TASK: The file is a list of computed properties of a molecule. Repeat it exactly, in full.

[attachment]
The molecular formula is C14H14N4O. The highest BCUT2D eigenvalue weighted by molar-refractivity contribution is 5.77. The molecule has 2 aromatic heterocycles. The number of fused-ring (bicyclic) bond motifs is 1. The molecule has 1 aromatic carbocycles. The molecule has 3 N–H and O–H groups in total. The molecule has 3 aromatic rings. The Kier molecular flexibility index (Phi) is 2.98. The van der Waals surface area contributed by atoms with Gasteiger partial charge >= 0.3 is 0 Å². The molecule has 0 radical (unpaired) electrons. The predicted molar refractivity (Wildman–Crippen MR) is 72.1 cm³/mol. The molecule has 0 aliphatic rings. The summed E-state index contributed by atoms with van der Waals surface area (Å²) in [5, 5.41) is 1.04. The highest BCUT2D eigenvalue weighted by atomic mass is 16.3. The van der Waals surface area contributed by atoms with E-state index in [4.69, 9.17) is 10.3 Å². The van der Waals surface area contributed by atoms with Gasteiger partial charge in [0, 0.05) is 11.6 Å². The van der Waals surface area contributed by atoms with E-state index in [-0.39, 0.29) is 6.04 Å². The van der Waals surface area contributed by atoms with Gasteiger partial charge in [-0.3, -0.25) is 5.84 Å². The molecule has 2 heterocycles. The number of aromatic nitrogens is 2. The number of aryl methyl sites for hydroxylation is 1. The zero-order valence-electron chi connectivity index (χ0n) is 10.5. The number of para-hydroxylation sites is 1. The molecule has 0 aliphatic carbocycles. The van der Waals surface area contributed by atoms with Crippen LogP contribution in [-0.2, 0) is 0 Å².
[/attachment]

The molecular formula is C14H14N4O. The highest BCUT2D eigenvalue weighted by molar-refractivity contribution is 5.77. The molecule has 2 aromatic heterocycles. The number of fused-ring (bicyclic) bond motifs is 1. The molecule has 1 aromatic carbocycles. The molecule has 3 N–H and O–H groups in total. The molecule has 3 aromatic rings. The Kier molecular flexibility index (Phi) is 2.98. The van der Waals surface area contributed by atoms with Gasteiger partial charge >= 0.3 is 0 Å². The molecule has 0 radical (unpaired) electrons. The predicted molar refractivity (Wildman–Crippen MR) is 72.1 cm³/mol. The molecule has 0 aliphatic rings. The summed E-state index contributed by atoms with van der Waals surface area (Å²) in [5, 5.41) is 1.04. The highest BCUT2D eigenvalue weighted by atomic mass is 16.3. The van der Waals surface area contributed by atoms with E-state index in [4.69, 9.17) is 10.3 Å². The van der Waals surface area contributed by atoms with Gasteiger partial charge in [0, 0.05) is 11.6 Å². The van der Waals surface area contributed by atoms with E-state index in [-0.39, 0.29) is 6.04 Å². The van der Waals surface area contributed by atoms with Gasteiger partial charge in [-0.3, -0.25) is 5.84 Å². The molecule has 2 heterocycles. The number of aromatic nitrogens is 2. The number of aryl methyl sites for hydroxylation is 1. The zero-order valence-electron chi connectivity index (χ0n) is 10.5. The number of para-hydroxylation sites is 1. The molecule has 0 aliphatic carbocycles. The van der Waals surface area contributed by atoms with Crippen LogP contribution in [-0.2, 0) is 0 Å².